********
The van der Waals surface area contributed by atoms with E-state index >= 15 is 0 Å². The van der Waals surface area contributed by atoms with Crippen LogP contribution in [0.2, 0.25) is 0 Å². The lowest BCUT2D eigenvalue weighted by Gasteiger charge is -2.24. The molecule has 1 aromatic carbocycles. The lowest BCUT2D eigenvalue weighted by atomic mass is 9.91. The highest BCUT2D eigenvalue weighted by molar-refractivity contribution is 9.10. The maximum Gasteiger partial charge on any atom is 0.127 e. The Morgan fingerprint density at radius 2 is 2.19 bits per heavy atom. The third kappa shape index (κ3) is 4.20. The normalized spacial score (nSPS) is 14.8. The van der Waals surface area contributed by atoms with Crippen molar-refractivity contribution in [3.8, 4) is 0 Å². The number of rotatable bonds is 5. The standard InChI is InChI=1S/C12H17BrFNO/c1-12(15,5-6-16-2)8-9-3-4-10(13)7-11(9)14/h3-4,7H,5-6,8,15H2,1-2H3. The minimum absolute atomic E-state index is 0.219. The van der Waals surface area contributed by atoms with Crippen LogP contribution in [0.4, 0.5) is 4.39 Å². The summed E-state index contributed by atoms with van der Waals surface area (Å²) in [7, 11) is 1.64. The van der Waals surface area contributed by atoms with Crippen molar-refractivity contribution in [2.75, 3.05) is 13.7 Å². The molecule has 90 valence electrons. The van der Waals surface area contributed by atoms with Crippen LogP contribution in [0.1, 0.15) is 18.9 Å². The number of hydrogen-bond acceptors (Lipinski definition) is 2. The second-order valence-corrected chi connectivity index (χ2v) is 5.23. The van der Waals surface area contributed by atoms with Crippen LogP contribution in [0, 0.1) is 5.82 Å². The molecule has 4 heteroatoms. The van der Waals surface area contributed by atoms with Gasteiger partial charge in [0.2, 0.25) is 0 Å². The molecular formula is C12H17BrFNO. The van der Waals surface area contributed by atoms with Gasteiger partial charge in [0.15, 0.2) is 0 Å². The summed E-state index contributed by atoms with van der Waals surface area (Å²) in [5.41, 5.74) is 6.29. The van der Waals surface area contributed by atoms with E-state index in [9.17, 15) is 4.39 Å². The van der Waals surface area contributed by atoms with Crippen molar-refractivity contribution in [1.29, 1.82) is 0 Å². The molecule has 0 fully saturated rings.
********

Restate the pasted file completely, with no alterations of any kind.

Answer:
The van der Waals surface area contributed by atoms with E-state index >= 15 is 0 Å². The van der Waals surface area contributed by atoms with Crippen LogP contribution in [0.2, 0.25) is 0 Å². The lowest BCUT2D eigenvalue weighted by Gasteiger charge is -2.24. The molecule has 1 aromatic carbocycles. The lowest BCUT2D eigenvalue weighted by atomic mass is 9.91. The highest BCUT2D eigenvalue weighted by molar-refractivity contribution is 9.10. The maximum Gasteiger partial charge on any atom is 0.127 e. The Morgan fingerprint density at radius 2 is 2.19 bits per heavy atom. The third kappa shape index (κ3) is 4.20. The normalized spacial score (nSPS) is 14.8. The van der Waals surface area contributed by atoms with Crippen molar-refractivity contribution in [3.8, 4) is 0 Å². The number of rotatable bonds is 5. The standard InChI is InChI=1S/C12H17BrFNO/c1-12(15,5-6-16-2)8-9-3-4-10(13)7-11(9)14/h3-4,7H,5-6,8,15H2,1-2H3. The minimum absolute atomic E-state index is 0.219. The van der Waals surface area contributed by atoms with Crippen LogP contribution in [0.4, 0.5) is 4.39 Å². The summed E-state index contributed by atoms with van der Waals surface area (Å²) in [7, 11) is 1.64. The van der Waals surface area contributed by atoms with Crippen molar-refractivity contribution in [2.75, 3.05) is 13.7 Å². The molecule has 90 valence electrons. The van der Waals surface area contributed by atoms with Crippen LogP contribution in [0.1, 0.15) is 18.9 Å². The number of hydrogen-bond acceptors (Lipinski definition) is 2. The second-order valence-corrected chi connectivity index (χ2v) is 5.23. The van der Waals surface area contributed by atoms with Crippen LogP contribution in [0, 0.1) is 5.82 Å². The molecule has 4 heteroatoms. The van der Waals surface area contributed by atoms with Gasteiger partial charge in [0.2, 0.25) is 0 Å². The molecular formula is C12H17BrFNO. The van der Waals surface area contributed by atoms with Gasteiger partial charge in [0.15, 0.2) is 0 Å². The summed E-state index contributed by atoms with van der Waals surface area (Å²) in [5.41, 5.74) is 6.29. The van der Waals surface area contributed by atoms with E-state index in [9.17, 15) is 4.39 Å². The van der Waals surface area contributed by atoms with Crippen molar-refractivity contribution in [1.29, 1.82) is 0 Å². The molecule has 0 fully saturated rings.